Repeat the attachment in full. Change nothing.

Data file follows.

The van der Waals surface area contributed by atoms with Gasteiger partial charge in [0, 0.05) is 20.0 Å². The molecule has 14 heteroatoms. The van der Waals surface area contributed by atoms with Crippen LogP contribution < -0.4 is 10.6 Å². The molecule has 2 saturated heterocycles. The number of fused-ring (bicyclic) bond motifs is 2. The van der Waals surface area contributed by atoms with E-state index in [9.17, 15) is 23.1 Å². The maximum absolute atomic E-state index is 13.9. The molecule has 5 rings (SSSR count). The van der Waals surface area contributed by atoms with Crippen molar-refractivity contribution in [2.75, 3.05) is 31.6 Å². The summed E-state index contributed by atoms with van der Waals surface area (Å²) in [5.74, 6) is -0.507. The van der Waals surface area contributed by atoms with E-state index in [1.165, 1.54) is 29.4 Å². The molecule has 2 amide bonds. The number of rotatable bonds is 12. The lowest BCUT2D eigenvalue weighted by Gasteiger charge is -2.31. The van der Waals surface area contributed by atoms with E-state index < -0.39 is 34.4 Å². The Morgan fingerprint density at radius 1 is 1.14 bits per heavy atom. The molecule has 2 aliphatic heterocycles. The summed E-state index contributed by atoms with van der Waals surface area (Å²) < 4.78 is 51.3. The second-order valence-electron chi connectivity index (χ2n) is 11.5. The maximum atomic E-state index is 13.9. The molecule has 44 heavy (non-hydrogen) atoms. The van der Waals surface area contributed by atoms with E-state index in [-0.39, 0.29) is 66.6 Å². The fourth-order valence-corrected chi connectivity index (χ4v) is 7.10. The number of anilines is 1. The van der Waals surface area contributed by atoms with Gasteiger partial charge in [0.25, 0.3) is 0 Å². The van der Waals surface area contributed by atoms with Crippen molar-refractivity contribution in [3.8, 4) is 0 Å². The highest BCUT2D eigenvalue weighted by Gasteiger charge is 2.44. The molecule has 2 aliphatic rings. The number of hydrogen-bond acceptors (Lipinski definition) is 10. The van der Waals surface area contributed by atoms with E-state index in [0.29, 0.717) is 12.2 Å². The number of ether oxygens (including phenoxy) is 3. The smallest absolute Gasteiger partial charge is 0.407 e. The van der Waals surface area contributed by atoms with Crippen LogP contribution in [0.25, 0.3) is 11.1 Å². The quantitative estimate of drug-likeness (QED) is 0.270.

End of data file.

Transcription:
The van der Waals surface area contributed by atoms with Gasteiger partial charge in [0, 0.05) is 20.0 Å². The molecule has 14 heteroatoms. The van der Waals surface area contributed by atoms with Crippen LogP contribution < -0.4 is 10.6 Å². The molecule has 2 saturated heterocycles. The number of fused-ring (bicyclic) bond motifs is 2. The van der Waals surface area contributed by atoms with E-state index in [9.17, 15) is 23.1 Å². The maximum absolute atomic E-state index is 13.9. The molecule has 5 rings (SSSR count). The van der Waals surface area contributed by atoms with Crippen molar-refractivity contribution in [2.75, 3.05) is 31.6 Å². The summed E-state index contributed by atoms with van der Waals surface area (Å²) in [5.74, 6) is -0.507. The van der Waals surface area contributed by atoms with E-state index in [1.165, 1.54) is 29.4 Å². The molecule has 2 amide bonds. The number of rotatable bonds is 12. The lowest BCUT2D eigenvalue weighted by Gasteiger charge is -2.31. The van der Waals surface area contributed by atoms with E-state index < -0.39 is 34.4 Å². The Morgan fingerprint density at radius 1 is 1.14 bits per heavy atom. The molecule has 2 aliphatic heterocycles. The summed E-state index contributed by atoms with van der Waals surface area (Å²) < 4.78 is 51.3. The second-order valence-electron chi connectivity index (χ2n) is 11.5. The maximum atomic E-state index is 13.9. The molecule has 44 heavy (non-hydrogen) atoms. The van der Waals surface area contributed by atoms with E-state index in [-0.39, 0.29) is 66.6 Å². The fourth-order valence-corrected chi connectivity index (χ4v) is 7.10. The number of anilines is 1. The van der Waals surface area contributed by atoms with Gasteiger partial charge in [0.25, 0.3) is 0 Å². The van der Waals surface area contributed by atoms with Crippen molar-refractivity contribution in [3.8, 4) is 0 Å². The highest BCUT2D eigenvalue weighted by Gasteiger charge is 2.44. The molecule has 2 aliphatic rings. The number of hydrogen-bond acceptors (Lipinski definition) is 10. The van der Waals surface area contributed by atoms with E-state index in [0.29, 0.717) is 12.2 Å². The number of ether oxygens (including phenoxy) is 3. The smallest absolute Gasteiger partial charge is 0.407 e. The van der Waals surface area contributed by atoms with Crippen LogP contribution in [0.25, 0.3) is 11.1 Å². The quantitative estimate of drug-likeness (QED) is 0.270.